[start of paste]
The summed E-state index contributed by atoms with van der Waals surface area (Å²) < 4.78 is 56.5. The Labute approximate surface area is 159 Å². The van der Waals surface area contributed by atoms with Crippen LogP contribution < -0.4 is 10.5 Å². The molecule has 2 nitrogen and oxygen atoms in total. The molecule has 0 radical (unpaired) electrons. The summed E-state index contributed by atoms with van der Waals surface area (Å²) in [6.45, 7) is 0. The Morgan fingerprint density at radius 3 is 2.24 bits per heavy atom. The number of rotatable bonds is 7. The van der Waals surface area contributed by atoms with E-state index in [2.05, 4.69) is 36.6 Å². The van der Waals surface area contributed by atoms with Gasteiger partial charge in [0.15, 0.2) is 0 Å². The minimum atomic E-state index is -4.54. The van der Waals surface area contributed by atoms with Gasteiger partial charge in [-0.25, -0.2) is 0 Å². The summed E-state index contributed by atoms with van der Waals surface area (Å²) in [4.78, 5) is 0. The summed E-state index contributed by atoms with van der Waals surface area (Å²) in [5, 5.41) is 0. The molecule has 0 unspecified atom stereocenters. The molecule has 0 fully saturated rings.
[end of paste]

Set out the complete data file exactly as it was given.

The summed E-state index contributed by atoms with van der Waals surface area (Å²) < 4.78 is 56.5. The Labute approximate surface area is 159 Å². The van der Waals surface area contributed by atoms with Crippen LogP contribution < -0.4 is 10.5 Å². The molecule has 2 nitrogen and oxygen atoms in total. The molecule has 0 radical (unpaired) electrons. The summed E-state index contributed by atoms with van der Waals surface area (Å²) in [6.45, 7) is 0. The Morgan fingerprint density at radius 3 is 2.24 bits per heavy atom. The number of rotatable bonds is 7. The van der Waals surface area contributed by atoms with E-state index in [2.05, 4.69) is 36.6 Å². The van der Waals surface area contributed by atoms with Gasteiger partial charge in [0.15, 0.2) is 0 Å². The minimum atomic E-state index is -4.54. The van der Waals surface area contributed by atoms with Gasteiger partial charge in [-0.25, -0.2) is 0 Å². The summed E-state index contributed by atoms with van der Waals surface area (Å²) in [4.78, 5) is 0. The summed E-state index contributed by atoms with van der Waals surface area (Å²) in [5, 5.41) is 0. The molecule has 0 unspecified atom stereocenters. The molecule has 0 fully saturated rings.